Reviews | Sasha Velor: I’m a drag queen. My art is neither dangerous nor deceptive.
Just as those ancestors lived and made art as authentically as they could, so do today’s drag performers. Our art has never really been about deception. Drag is about shameless self-expression and free-thinking towards others – showing respect and care for everyone and for all the ways we present ourselves. It’s both illuminating and not particularly serious; in drag, we playfully discard our assumptions of how a man or woman “should” act so we can find our own ways of being. And slipping, certainly, is not dangerous.
Critics who scream otherwise do so because they don’t understand drag. They do not want. Right-wing politicians such as Florida Governor Ron DeSantis, Rep. Marjorie Taylor Greene Georgia and Arizona State Senator Vince Leach is not trying to inform the public of a real threat when he condemns the acts of flirting. Their inflammatory rhetoric and scaremongering tactics have one goal: to recirculate deeply homophobic stereotypes about “grooming” to defend their campaign against queer and trans existence.
If these conservatives knew anything about queer history, they would know that no matter how much pain they might cause us, their demonization of queer people and our culture will never make us go away.
We’ve seen a sad pendulum swing many times over America’s last century of drag: the greater our visibility, the fiercer their reaction. It happened with the popular balls at Rockland Palace in Harlem in the 1920s, and the Pansy Craze that followed nationwide in the 1930s, waves of rowdy drag parties and queer life. It happened again with the boom in “copycat” shows in the 60s and 70s, and in the 90s with New York’s Wigstock generation and Club Kids. Now we are in the midst of a “drag race” fueled resurgence. Every time flirting has reached a mass audience, the uninformed have tried to push us to the margins.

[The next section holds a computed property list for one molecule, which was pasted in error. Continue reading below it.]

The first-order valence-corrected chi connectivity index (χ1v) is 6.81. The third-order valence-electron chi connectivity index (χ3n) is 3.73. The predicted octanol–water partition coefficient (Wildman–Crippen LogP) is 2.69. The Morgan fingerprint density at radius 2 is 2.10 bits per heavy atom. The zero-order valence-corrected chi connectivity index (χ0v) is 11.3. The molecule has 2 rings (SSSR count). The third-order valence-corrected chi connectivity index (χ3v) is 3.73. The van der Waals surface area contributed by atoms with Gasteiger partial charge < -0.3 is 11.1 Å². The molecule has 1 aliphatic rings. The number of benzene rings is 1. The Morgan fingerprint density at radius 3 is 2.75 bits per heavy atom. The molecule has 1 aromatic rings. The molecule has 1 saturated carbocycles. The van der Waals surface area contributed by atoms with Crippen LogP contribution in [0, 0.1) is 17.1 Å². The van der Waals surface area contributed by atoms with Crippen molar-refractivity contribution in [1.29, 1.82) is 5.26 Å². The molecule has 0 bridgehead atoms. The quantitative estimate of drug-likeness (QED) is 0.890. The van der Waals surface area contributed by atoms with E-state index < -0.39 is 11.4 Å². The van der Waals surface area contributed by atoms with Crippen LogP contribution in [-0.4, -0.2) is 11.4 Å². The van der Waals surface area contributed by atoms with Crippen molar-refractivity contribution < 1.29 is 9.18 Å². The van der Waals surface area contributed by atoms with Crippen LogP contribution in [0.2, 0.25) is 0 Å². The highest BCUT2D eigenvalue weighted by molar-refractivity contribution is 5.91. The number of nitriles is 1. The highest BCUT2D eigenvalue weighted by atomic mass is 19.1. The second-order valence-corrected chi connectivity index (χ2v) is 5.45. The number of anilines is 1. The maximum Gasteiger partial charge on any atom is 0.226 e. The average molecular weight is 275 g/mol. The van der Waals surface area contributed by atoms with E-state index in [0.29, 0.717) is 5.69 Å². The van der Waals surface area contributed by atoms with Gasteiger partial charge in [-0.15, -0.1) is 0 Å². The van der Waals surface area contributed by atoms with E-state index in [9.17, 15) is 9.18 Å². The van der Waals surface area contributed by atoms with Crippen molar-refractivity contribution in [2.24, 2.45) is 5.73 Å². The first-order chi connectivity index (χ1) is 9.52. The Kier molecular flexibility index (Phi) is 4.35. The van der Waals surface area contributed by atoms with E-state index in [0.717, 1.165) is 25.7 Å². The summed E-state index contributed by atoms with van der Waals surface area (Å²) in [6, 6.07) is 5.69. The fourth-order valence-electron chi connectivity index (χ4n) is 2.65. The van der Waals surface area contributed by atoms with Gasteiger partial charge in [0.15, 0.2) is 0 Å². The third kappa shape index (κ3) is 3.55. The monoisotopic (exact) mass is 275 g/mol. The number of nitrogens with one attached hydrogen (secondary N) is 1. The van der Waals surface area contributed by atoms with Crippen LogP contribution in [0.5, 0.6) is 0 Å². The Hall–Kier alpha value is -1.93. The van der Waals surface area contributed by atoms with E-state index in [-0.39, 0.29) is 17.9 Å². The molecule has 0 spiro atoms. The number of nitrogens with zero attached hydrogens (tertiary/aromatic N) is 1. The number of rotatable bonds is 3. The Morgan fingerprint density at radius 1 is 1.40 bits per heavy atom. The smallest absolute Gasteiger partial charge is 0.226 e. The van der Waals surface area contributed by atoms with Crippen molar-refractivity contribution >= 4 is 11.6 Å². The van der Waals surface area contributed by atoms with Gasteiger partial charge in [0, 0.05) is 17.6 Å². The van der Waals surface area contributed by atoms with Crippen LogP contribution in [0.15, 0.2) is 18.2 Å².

It is telling that the Conservatives have centered the debate on picking up on children. Drag is no less appropriate than other forms of entertainment. While most of our bar and club shows are designed for adults, like all artists, we modify our performances to be flawless for family audiences. Whether opponents of the queer community know it or not, they do know that prejudices must be learned and taught early. Writing laws to ban children from our shows is much less about the imagined sexual dangers of a drag show and more about the imagined dangers of not indoctrinating children with fear and shame around homosexuality from an early age.
Drag is, more than anything, an antidote to this fear and shame. A child who sees queens and kings twirling in costume on stage, acting absurdly and authentically in front of all of society, is destined to develop empathy and tolerance. I think it’s healthy! Yet these are menacing traits in the eyes of many powerful people who want to eradicate true gender equality.
Of course, if malicious politicians were to kick us out of public libraries and our (popular!) children’s book readings, we would still have our bars. And if we were kicked out of our bars, we would have our parties and our parks, our bodies and our lives. Part of the history of drag is how we’ve always found ways to transform the world around us to make room for our lives. But haven’t we progressed beyond being criminalized and feared just for who we are?
Gay people are real, even in the face of injustice and discrimination. We deserve to be treated the same whether or not you like our genres, our art or our clothes. Just get to know us. Let your children know about us; the next generation needs to be presented to the world in the fullest and most honest way possible, so that they can determine exactly where they fit in – and celebrate where others fit in as well.
Drag can be that introduction, both for children and for anyone with enough wonder in them to open their hearts to something new. People pushing hateful lies about this art form are dangerous and deceptive. Beneath all the wigs, and the make-up, and the false eyelashes – and perhaps a little because of them – we are telling something true.